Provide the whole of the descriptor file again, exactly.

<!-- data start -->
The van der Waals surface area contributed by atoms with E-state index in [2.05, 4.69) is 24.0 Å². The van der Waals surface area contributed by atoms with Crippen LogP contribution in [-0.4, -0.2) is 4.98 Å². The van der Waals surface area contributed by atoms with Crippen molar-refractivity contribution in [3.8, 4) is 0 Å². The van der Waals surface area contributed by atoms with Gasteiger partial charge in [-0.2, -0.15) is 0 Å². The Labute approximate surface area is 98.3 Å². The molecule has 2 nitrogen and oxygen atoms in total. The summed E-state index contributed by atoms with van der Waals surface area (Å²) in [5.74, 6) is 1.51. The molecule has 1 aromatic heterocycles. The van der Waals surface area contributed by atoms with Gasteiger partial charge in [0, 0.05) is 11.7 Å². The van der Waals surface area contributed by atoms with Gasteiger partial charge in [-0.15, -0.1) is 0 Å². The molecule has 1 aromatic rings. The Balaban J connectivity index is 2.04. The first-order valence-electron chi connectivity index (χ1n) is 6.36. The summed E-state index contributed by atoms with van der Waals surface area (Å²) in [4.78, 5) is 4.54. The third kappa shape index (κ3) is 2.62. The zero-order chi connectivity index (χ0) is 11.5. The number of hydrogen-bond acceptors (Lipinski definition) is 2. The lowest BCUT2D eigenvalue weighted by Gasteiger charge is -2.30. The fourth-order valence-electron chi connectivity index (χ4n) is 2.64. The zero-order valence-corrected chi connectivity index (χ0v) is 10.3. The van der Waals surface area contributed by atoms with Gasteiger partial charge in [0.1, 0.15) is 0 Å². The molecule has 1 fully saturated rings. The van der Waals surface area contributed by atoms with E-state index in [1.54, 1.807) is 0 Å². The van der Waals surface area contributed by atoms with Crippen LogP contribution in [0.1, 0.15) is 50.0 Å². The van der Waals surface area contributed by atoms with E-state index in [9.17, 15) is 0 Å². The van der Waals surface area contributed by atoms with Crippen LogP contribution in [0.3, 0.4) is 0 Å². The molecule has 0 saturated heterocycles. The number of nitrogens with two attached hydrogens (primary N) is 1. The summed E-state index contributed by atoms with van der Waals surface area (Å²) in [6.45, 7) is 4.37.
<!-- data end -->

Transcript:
The van der Waals surface area contributed by atoms with E-state index in [2.05, 4.69) is 24.0 Å². The van der Waals surface area contributed by atoms with Crippen LogP contribution in [-0.4, -0.2) is 4.98 Å². The van der Waals surface area contributed by atoms with Crippen molar-refractivity contribution in [3.8, 4) is 0 Å². The van der Waals surface area contributed by atoms with Gasteiger partial charge in [-0.2, -0.15) is 0 Å². The Labute approximate surface area is 98.3 Å². The molecule has 2 nitrogen and oxygen atoms in total. The summed E-state index contributed by atoms with van der Waals surface area (Å²) in [5.74, 6) is 1.51. The molecule has 1 aromatic heterocycles. The van der Waals surface area contributed by atoms with Gasteiger partial charge in [0, 0.05) is 11.7 Å². The van der Waals surface area contributed by atoms with Gasteiger partial charge in [-0.15, -0.1) is 0 Å². The molecule has 1 aromatic rings. The Balaban J connectivity index is 2.04. The first-order valence-electron chi connectivity index (χ1n) is 6.36. The summed E-state index contributed by atoms with van der Waals surface area (Å²) in [4.78, 5) is 4.54. The third kappa shape index (κ3) is 2.62. The zero-order chi connectivity index (χ0) is 11.5. The number of hydrogen-bond acceptors (Lipinski definition) is 2. The lowest BCUT2D eigenvalue weighted by Gasteiger charge is -2.30. The fourth-order valence-electron chi connectivity index (χ4n) is 2.64. The zero-order valence-corrected chi connectivity index (χ0v) is 10.3. The van der Waals surface area contributed by atoms with Gasteiger partial charge in [0.1, 0.15) is 0 Å². The molecule has 1 fully saturated rings. The van der Waals surface area contributed by atoms with E-state index in [1.54, 1.807) is 0 Å². The van der Waals surface area contributed by atoms with Crippen LogP contribution in [0.1, 0.15) is 50.0 Å². The van der Waals surface area contributed by atoms with E-state index in [9.17, 15) is 0 Å². The van der Waals surface area contributed by atoms with Crippen LogP contribution in [0.3, 0.4) is 0 Å². The molecule has 0 saturated heterocycles. The number of nitrogens with two attached hydrogens (primary N) is 1. The summed E-state index contributed by atoms with van der Waals surface area (Å²) in [6.45, 7) is 4.37.